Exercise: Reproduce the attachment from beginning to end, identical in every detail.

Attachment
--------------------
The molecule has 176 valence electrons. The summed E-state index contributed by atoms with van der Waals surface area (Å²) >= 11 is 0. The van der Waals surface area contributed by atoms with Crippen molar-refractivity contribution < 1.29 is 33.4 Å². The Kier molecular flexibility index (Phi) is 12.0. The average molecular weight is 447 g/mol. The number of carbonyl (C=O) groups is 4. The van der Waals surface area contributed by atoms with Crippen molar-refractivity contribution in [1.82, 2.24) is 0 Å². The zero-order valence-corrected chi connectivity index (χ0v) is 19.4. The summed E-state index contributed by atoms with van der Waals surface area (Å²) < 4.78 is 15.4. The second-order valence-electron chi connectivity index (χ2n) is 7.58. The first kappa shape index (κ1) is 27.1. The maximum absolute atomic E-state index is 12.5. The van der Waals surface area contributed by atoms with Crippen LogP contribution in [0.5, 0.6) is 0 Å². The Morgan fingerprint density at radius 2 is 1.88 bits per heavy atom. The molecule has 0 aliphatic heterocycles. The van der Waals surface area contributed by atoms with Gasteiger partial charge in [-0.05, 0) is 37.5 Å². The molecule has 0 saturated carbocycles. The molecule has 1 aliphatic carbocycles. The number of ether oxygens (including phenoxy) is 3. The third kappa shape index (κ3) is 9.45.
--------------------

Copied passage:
The molecule has 176 valence electrons. The summed E-state index contributed by atoms with van der Waals surface area (Å²) >= 11 is 0. The van der Waals surface area contributed by atoms with Crippen molar-refractivity contribution < 1.29 is 33.4 Å². The Kier molecular flexibility index (Phi) is 12.0. The average molecular weight is 447 g/mol. The number of carbonyl (C=O) groups is 4. The van der Waals surface area contributed by atoms with Crippen molar-refractivity contribution in [1.82, 2.24) is 0 Å². The zero-order valence-corrected chi connectivity index (χ0v) is 19.4. The summed E-state index contributed by atoms with van der Waals surface area (Å²) < 4.78 is 15.4. The second-order valence-electron chi connectivity index (χ2n) is 7.58. The first kappa shape index (κ1) is 27.1. The maximum absolute atomic E-state index is 12.5. The van der Waals surface area contributed by atoms with Crippen LogP contribution in [0.5, 0.6) is 0 Å². The Morgan fingerprint density at radius 2 is 1.88 bits per heavy atom. The molecule has 0 aliphatic heterocycles. The van der Waals surface area contributed by atoms with Gasteiger partial charge in [-0.05, 0) is 37.5 Å². The molecule has 0 saturated carbocycles. The molecule has 1 aliphatic carbocycles. The number of ether oxygens (including phenoxy) is 3. The third kappa shape index (κ3) is 9.45.